A reform agenda for 2007
by David Donnelly, Wed Oct 25, 2006 at 05:54:26 AM EDT
Money is pouring into races all over the country. Abramoff has his own "desk" at the FBI. Rep. Rick Renzi (R-Land Deal) is the latest to be under federal investigation. Rep. Barbara Cubin (R-Slap-Happy) threatens bodily harm to her Libertarian opponent (who has MS and is in a wheelchair) after he brought up her contributions from Tom DeLay in a televised debate. Then there's the Lieberman loophole: $387,000 in unaccounted for petty cash.
And we haven't even experienced the malfunctioning voting machines yet (at least in the general).
Democrats, should they take back Congress, will need a real plan to clean up Congress, and put voters first -- an agenda that is deep, broad, and systemic. No more bandaids, or narrow process reform masquerading as big ideas.
A reform agenda needs to be evaluated on the basis of how it helps regular people participate and how it enhances the ability of people to control their government. I don't think people would be (or should be) so concerned about the size and scope of government if they got quality government that addressed their concerns and was accountable.
If Democrats successfully advance an agenda that truly puts voters first, they'll be seen as the party of encouraging participation. We've seen example after example of GOP efforts to depress voter turnout. One astute observer told me recently, it's not hard to conclude that one party wants lots of people to vote, and one, well, doesn't. But, this is not about Democrats using this issue for partisan gain - that would make them just like the Republicans who refused to do any lobbying, ethics, or campaign finance reform because it would hurt them. They should do it because it is right. These issues have tremendous symbolic value, and the party that gets it benefits.
At any rate, here are five common sense ideas that would reposition the issue of electoral, campaign finance, ethics and lobbying reform outside of the DC wonk-o-sphere. It's not exhaustive.
1. Clean Elections-style public financing. It works in state after state. Just ask Governor Janet Napolitano. Candidates agree to an overall spending limit, qualify for a grant of public money by broad demonstrating public support with small contributions, and are freed from the money chase. If a participating candidate is targeted by outside money, he or she gets "fair fight" funds to respond. So far roughly 80 to 90 incumbents have pledged to support this in the next Congress, with support building. [Update]: An untold number of challengers will also enter Congress in 2007, perhaps making this new class a class of reform. We count approximately 15 challengers in hotly-contested races as supporters.
2. An independent ethics agency. No one - NO ONE - has faith in the way it is now. The only way to get to the bottom of the malfeasance is to have an agency outside of Congress's control investigate ethics abuses. No more foxes guarding the hen house. I have my doubts whether any member of Congress wants this, but that's what makes it a good thing, no?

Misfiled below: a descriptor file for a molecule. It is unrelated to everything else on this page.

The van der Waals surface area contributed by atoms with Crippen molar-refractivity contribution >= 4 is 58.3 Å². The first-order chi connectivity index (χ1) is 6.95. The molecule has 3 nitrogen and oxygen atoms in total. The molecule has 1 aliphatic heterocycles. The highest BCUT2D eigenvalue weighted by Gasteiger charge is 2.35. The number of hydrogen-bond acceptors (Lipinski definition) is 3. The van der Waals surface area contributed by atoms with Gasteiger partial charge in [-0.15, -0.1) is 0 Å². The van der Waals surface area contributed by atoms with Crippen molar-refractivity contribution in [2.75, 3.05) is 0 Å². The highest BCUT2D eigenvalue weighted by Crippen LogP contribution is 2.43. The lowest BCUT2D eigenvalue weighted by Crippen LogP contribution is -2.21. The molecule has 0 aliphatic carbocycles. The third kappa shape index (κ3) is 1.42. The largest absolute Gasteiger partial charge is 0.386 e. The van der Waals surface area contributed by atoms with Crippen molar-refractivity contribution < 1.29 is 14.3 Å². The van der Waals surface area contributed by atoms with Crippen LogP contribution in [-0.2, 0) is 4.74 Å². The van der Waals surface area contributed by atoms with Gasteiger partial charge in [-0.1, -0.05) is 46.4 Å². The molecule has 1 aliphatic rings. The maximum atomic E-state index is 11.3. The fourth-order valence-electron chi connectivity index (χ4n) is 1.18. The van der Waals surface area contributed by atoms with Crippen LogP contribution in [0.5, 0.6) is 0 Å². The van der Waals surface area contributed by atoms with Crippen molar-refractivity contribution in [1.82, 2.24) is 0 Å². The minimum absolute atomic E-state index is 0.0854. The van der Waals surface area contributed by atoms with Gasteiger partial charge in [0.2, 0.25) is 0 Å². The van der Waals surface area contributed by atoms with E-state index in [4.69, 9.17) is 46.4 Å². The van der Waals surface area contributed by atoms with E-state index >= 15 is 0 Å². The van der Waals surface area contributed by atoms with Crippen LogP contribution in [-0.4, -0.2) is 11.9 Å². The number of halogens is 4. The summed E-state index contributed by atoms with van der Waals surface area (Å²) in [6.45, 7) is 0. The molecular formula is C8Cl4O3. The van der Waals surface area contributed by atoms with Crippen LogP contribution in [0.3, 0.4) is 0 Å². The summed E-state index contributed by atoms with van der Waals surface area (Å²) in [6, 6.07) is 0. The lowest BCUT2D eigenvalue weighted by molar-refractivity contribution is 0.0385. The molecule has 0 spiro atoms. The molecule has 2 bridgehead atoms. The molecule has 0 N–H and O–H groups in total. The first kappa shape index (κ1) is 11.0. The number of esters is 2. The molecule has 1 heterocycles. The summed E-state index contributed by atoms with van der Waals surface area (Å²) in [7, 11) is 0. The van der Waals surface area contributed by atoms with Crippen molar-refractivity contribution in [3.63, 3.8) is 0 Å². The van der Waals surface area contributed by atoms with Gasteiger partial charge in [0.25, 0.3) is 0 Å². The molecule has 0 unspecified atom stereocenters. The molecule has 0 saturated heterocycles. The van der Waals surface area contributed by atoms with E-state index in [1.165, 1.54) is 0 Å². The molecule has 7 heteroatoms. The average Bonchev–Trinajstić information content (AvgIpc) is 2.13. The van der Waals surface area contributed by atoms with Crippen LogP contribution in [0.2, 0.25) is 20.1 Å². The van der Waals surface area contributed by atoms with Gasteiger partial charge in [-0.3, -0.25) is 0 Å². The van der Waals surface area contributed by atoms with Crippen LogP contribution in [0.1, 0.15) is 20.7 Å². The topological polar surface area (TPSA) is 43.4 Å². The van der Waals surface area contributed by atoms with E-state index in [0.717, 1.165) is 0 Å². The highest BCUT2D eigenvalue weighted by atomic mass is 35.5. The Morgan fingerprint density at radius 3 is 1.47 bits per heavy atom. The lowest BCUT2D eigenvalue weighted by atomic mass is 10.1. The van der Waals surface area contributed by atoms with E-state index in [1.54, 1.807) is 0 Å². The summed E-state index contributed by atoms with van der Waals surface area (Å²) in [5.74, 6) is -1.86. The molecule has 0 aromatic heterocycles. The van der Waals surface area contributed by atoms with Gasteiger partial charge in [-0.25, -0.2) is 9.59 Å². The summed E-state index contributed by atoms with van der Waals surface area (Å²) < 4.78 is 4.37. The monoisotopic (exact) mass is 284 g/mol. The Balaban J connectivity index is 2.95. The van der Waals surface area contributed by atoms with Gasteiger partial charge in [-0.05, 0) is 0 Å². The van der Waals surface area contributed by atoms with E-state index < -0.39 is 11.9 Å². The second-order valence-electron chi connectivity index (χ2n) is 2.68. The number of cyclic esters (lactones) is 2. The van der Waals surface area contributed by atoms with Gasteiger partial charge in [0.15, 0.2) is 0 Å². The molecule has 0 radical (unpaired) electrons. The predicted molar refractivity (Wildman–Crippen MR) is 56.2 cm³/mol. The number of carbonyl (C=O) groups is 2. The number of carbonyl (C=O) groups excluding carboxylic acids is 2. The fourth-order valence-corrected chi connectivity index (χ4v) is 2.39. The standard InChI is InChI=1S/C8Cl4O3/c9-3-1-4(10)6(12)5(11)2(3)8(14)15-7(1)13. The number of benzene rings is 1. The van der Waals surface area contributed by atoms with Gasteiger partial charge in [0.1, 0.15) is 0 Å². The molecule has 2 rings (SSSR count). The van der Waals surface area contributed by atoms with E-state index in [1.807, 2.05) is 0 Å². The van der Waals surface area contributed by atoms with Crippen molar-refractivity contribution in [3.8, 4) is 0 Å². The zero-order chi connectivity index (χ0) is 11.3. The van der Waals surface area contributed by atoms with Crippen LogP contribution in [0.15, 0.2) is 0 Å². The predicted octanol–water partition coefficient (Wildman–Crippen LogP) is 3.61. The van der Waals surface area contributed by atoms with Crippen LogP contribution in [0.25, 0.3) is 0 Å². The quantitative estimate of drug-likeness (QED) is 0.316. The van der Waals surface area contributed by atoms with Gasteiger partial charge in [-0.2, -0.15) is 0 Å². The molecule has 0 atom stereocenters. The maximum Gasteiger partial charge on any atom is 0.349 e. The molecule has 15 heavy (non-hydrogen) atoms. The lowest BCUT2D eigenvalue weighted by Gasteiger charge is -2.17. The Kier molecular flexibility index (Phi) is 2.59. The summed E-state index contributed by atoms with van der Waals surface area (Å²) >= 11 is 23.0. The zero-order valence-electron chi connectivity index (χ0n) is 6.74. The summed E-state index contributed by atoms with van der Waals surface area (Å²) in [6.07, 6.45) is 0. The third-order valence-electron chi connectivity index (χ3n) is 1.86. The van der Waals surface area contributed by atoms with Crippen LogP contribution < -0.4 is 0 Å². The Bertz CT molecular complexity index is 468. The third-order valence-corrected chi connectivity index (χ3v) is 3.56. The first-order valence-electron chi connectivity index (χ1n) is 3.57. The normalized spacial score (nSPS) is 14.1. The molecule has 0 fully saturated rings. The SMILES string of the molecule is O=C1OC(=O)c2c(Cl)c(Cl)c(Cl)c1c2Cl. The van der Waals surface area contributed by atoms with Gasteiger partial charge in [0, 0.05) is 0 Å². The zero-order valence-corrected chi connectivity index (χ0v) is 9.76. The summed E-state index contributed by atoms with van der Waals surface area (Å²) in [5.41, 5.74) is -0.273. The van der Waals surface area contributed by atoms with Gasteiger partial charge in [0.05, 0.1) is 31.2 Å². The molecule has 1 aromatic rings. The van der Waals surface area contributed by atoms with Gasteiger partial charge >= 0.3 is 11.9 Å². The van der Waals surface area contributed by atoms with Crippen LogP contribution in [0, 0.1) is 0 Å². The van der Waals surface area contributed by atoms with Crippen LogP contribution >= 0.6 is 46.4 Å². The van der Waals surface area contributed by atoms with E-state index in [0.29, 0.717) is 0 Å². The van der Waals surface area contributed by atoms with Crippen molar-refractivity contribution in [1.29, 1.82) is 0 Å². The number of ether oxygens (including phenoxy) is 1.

3. Read the bill. How amazing would it be if every single bill had to be posted online for 72 hours before any vote could be held? Now I know that lots of legislation is not written in plain English. But think about the accountability component of having no way for lawmakers to sneak in last minute changes. Obviously there would have to be lots of thought about how to make it happen, but it's a pretty neat idea, no?
4. Same-day registration for voting. It's the law in a bunch of states like Maine and Minnesota - two of the highest turnout states in the country. When you move from state to state, you can walk in and get a new drivers' license and drive that very day. Why not the same for voting? Sure, the conservatives will claim there will be fraud. But when you register you sign under penalties of perjury. And frankly, I'm sick and tired of fraud being used as a way to discourage voting.
5. Fix the voting machine mess. People with more experience than I will know better how to suggest something here. But why, in this day and age, should we have to worry about whether our votes get counted? What were the women's suffrage and the civil rights movements for? We ought to honor those who fought for - and those who gave their lives fighting for - the right to vote by guaranteeing that all votes get counted.
There are lots of other good ideas - particularly on disclosure by the Sunlight Foundation - and this list is just a few that I wanted to throw out to you.
Last year, MoveOn launched a campaign calling on the House to "stop corruption first" before the House tackled its 2006 business. In retrospect it was a good idea, perhaps the right message for then, but too early.
This year, on the day after the election, we ought demand the same, but with a new message and a high bar: as the first act of the next Congress, pass serious reform that puts people back in charge of their government.